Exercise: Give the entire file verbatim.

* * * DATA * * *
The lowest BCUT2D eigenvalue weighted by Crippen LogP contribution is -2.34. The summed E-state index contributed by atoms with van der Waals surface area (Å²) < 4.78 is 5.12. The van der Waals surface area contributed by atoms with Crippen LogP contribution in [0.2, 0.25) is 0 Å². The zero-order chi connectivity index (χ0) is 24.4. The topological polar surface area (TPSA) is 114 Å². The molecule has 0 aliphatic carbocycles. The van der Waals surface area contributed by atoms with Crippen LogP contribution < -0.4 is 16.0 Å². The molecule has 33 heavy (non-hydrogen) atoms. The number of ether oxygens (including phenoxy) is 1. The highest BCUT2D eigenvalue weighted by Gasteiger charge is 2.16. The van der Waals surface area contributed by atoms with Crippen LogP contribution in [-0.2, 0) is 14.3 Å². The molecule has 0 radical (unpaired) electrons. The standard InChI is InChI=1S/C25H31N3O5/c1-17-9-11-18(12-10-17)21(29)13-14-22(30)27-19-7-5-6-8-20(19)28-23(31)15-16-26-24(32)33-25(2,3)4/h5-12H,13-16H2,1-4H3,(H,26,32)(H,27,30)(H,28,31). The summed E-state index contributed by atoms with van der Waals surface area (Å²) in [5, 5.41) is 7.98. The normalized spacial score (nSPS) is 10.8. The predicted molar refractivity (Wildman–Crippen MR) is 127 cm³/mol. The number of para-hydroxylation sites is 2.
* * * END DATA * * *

The lowest BCUT2D eigenvalue weighted by Crippen LogP contribution is -2.34. The summed E-state index contributed by atoms with van der Waals surface area (Å²) < 4.78 is 5.12. The van der Waals surface area contributed by atoms with Crippen LogP contribution in [0.2, 0.25) is 0 Å². The zero-order chi connectivity index (χ0) is 24.4. The topological polar surface area (TPSA) is 114 Å². The molecule has 0 aliphatic carbocycles. The van der Waals surface area contributed by atoms with Crippen LogP contribution < -0.4 is 16.0 Å². The molecule has 33 heavy (non-hydrogen) atoms. The number of ether oxygens (including phenoxy) is 1. The highest BCUT2D eigenvalue weighted by Gasteiger charge is 2.16. The van der Waals surface area contributed by atoms with Crippen LogP contribution in [-0.2, 0) is 14.3 Å². The molecule has 0 radical (unpaired) electrons. The standard InChI is InChI=1S/C25H31N3O5/c1-17-9-11-18(12-10-17)21(29)13-14-22(30)27-19-7-5-6-8-20(19)28-23(31)15-16-26-24(32)33-25(2,3)4/h5-12H,13-16H2,1-4H3,(H,26,32)(H,27,30)(H,28,31). The summed E-state index contributed by atoms with van der Waals surface area (Å²) in [5, 5.41) is 7.98. The normalized spacial score (nSPS) is 10.8. The predicted molar refractivity (Wildman–Crippen MR) is 127 cm³/mol. The number of para-hydroxylation sites is 2.